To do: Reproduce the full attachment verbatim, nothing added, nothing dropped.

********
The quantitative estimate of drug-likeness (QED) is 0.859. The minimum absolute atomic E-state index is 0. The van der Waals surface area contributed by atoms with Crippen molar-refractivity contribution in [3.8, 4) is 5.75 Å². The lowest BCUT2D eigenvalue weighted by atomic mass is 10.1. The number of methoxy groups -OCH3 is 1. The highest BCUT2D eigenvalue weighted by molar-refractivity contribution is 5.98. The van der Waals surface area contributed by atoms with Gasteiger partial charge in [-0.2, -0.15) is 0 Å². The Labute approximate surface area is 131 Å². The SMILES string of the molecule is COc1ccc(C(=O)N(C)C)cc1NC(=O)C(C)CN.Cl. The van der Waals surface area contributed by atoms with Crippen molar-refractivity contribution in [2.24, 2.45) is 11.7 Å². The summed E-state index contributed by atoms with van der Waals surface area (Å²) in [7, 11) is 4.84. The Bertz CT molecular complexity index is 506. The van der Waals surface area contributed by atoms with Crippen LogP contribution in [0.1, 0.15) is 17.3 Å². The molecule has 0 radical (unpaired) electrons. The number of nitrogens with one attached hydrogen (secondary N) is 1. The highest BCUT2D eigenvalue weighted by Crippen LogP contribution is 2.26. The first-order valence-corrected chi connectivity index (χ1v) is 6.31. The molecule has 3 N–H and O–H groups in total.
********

The quantitative estimate of drug-likeness (QED) is 0.859. The minimum absolute atomic E-state index is 0. The van der Waals surface area contributed by atoms with Crippen molar-refractivity contribution in [3.8, 4) is 5.75 Å². The lowest BCUT2D eigenvalue weighted by atomic mass is 10.1. The number of methoxy groups -OCH3 is 1. The highest BCUT2D eigenvalue weighted by molar-refractivity contribution is 5.98. The van der Waals surface area contributed by atoms with Gasteiger partial charge in [-0.2, -0.15) is 0 Å². The Labute approximate surface area is 131 Å². The SMILES string of the molecule is COc1ccc(C(=O)N(C)C)cc1NC(=O)C(C)CN.Cl. The van der Waals surface area contributed by atoms with Crippen molar-refractivity contribution in [2.24, 2.45) is 11.7 Å². The summed E-state index contributed by atoms with van der Waals surface area (Å²) in [7, 11) is 4.84. The Bertz CT molecular complexity index is 506. The van der Waals surface area contributed by atoms with Crippen LogP contribution in [0.1, 0.15) is 17.3 Å². The molecule has 0 radical (unpaired) electrons. The number of nitrogens with one attached hydrogen (secondary N) is 1. The highest BCUT2D eigenvalue weighted by Crippen LogP contribution is 2.26. The first-order valence-corrected chi connectivity index (χ1v) is 6.31. The molecule has 3 N–H and O–H groups in total.